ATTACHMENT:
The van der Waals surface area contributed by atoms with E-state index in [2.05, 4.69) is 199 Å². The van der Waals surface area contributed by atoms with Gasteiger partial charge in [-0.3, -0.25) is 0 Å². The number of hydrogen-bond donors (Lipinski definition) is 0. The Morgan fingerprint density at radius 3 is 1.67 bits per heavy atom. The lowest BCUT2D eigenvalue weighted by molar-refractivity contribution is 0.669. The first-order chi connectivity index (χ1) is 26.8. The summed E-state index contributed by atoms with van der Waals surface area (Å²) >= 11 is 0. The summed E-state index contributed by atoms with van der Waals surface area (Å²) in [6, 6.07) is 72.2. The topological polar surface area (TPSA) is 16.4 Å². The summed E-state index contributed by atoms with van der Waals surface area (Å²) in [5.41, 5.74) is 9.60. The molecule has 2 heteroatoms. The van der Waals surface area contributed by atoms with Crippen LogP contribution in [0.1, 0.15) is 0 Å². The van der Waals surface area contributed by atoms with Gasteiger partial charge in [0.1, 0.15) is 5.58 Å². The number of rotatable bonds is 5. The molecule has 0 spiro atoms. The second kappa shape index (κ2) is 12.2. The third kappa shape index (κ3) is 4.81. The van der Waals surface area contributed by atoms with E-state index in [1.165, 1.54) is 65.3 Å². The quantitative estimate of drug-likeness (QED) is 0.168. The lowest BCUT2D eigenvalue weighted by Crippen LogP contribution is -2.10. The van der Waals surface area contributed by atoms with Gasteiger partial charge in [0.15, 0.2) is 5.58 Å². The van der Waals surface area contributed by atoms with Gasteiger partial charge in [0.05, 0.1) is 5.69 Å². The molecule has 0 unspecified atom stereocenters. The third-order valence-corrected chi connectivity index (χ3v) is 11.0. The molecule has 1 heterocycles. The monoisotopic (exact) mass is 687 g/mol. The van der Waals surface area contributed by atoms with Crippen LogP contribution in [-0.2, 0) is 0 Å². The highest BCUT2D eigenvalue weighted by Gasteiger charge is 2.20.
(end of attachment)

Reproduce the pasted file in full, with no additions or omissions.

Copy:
The van der Waals surface area contributed by atoms with E-state index in [2.05, 4.69) is 199 Å². The van der Waals surface area contributed by atoms with Gasteiger partial charge in [-0.3, -0.25) is 0 Å². The number of hydrogen-bond donors (Lipinski definition) is 0. The Morgan fingerprint density at radius 3 is 1.67 bits per heavy atom. The lowest BCUT2D eigenvalue weighted by molar-refractivity contribution is 0.669. The first-order chi connectivity index (χ1) is 26.8. The summed E-state index contributed by atoms with van der Waals surface area (Å²) >= 11 is 0. The summed E-state index contributed by atoms with van der Waals surface area (Å²) in [6, 6.07) is 72.2. The topological polar surface area (TPSA) is 16.4 Å². The summed E-state index contributed by atoms with van der Waals surface area (Å²) in [5.41, 5.74) is 9.60. The molecule has 2 heteroatoms. The van der Waals surface area contributed by atoms with Crippen LogP contribution in [0.1, 0.15) is 0 Å². The van der Waals surface area contributed by atoms with Gasteiger partial charge in [0.1, 0.15) is 5.58 Å². The number of rotatable bonds is 5. The molecule has 0 spiro atoms. The second kappa shape index (κ2) is 12.2. The third kappa shape index (κ3) is 4.81. The van der Waals surface area contributed by atoms with E-state index in [1.165, 1.54) is 65.3 Å². The quantitative estimate of drug-likeness (QED) is 0.168. The lowest BCUT2D eigenvalue weighted by Crippen LogP contribution is -2.10. The van der Waals surface area contributed by atoms with Gasteiger partial charge in [0.15, 0.2) is 5.58 Å². The van der Waals surface area contributed by atoms with Gasteiger partial charge in [0.05, 0.1) is 5.69 Å². The molecule has 0 unspecified atom stereocenters. The third-order valence-corrected chi connectivity index (χ3v) is 11.0. The molecule has 1 heterocycles. The monoisotopic (exact) mass is 687 g/mol. The van der Waals surface area contributed by atoms with Crippen LogP contribution in [-0.2, 0) is 0 Å². The highest BCUT2D eigenvalue weighted by Gasteiger charge is 2.20.